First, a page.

The NHS is facing similar challenges. The recent Nuffield trust summit showed we are not alone in being a profession with a very leaky staffing bucket, I personally feel we need to look at some of the leaks, as well as trying to just keep topping up. To do this by building the psychological wellbeing of competency, belonging, and autonomy. We need to feel safe and valued as part of this profession.

The general public have little understanding of the pressures that exist in veterinary practice today. Yet we regularly see in the media, that the NHS is struggling and under pressure. The two services of course have their similarities and differences. Do you believe the general public knowledge of the situation should be improved, or should we continue to mask it?

I teach final year vet students on their clinical rotations, they come with great communication, touch typing skills, enthusiasm and professionalism. I try to build in opportunities to talk about some of the biggest challenges they will face, that of managing uncertainties and risk in a modern digital world.  We talk about ways to manage no win situations. Cleverer people than me call them Schwartz rounds. Schwartz rounds being a format for shared reflecting on  emotional processing for challenging experiences..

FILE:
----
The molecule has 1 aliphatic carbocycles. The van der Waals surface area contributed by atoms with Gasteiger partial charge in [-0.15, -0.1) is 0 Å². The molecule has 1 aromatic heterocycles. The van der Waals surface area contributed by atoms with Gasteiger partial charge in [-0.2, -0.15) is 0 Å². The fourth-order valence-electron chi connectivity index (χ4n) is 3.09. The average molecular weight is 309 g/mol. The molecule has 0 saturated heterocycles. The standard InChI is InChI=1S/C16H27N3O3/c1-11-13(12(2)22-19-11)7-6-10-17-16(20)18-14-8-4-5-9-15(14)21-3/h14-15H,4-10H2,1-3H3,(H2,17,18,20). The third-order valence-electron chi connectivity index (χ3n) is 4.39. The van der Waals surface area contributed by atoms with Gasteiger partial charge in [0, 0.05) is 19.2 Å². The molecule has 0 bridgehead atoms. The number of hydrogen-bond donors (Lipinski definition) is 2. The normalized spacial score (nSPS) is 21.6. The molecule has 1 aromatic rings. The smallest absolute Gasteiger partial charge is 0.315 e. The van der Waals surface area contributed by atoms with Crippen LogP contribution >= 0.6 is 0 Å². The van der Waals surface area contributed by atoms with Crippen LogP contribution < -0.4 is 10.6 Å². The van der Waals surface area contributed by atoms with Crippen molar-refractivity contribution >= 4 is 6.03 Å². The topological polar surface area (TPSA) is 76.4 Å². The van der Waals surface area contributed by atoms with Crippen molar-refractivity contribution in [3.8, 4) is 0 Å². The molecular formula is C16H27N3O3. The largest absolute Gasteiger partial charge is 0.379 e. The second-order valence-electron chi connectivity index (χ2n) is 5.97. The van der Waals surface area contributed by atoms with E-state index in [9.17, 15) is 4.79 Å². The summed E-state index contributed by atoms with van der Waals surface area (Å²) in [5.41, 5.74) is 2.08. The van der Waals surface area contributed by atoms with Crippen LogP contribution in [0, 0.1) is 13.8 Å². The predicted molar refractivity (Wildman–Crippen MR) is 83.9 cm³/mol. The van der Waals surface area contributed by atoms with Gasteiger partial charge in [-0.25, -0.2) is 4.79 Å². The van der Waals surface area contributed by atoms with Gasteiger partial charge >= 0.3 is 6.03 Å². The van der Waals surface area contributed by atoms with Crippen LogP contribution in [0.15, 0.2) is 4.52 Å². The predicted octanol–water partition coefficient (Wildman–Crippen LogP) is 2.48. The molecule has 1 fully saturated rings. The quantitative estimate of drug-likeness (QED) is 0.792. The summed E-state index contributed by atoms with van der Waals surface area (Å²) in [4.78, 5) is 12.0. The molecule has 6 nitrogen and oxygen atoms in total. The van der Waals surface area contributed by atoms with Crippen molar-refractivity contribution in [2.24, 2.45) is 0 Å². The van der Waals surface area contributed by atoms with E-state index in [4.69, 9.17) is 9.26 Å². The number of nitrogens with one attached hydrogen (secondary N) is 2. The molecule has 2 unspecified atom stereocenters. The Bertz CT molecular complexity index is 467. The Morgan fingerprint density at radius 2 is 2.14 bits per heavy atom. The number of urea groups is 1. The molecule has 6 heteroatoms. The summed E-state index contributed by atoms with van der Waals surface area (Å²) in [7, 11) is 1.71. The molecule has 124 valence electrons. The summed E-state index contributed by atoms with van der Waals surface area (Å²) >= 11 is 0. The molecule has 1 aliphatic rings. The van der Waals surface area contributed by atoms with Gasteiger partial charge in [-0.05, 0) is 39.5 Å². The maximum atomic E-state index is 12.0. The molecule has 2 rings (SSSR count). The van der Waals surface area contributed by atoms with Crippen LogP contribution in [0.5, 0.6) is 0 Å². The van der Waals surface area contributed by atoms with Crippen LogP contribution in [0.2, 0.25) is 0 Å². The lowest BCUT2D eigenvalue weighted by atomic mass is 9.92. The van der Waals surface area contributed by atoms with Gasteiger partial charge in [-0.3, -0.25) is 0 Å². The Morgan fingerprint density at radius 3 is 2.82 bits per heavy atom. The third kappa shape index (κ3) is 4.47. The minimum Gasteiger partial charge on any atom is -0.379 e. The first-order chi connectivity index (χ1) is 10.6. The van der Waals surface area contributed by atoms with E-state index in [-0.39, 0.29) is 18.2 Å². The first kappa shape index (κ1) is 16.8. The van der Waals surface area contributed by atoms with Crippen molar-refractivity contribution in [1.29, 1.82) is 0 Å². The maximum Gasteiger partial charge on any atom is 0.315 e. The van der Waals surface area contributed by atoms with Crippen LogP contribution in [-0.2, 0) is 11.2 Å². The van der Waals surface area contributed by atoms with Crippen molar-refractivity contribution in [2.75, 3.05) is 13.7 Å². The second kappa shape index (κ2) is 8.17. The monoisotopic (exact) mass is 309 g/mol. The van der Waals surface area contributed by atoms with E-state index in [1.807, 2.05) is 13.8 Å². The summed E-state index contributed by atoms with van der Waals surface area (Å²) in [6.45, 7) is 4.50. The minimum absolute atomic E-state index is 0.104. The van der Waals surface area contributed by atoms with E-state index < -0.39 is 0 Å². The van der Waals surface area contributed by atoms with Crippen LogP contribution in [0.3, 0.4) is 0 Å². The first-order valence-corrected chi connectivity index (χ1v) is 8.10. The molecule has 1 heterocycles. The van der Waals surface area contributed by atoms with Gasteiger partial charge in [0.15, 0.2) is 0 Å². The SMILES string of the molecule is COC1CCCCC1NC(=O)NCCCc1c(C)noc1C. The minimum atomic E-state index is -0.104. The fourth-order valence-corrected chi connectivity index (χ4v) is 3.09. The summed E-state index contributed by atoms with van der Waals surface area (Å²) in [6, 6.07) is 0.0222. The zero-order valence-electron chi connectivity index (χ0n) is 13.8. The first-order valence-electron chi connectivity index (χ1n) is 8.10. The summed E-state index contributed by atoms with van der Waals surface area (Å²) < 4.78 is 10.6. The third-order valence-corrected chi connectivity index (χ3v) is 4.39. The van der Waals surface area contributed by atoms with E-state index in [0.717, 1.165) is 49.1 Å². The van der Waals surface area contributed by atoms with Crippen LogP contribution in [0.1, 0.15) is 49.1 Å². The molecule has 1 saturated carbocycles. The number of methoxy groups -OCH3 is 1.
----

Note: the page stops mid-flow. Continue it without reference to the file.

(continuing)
Many in the NHS would not wish the media scrutiny on another profession, staff who have wanted to whistle blow about dangerous situations have reported negative personal consequences. GPs especially have face negative public opinion and media stories in recent months.

Those who have been through the worst of social media’s inhumanity to others, consider these landscapes hard places to have nuanced, empathetic, discussions with the wider public. 

Engaging public awareness of service pressures is possible, and one area  organisations such as  health care systems or policing has engaged, is to add  co-design with the public when tackling and looking to overcome issues.

Having been part of patient and public involvement groups, and having personally built community based solutions to issues such as loneliness, cost of living and health inequality, the creation of empathy by working directly with the public with lived experience, is far more effective than engaging through the media.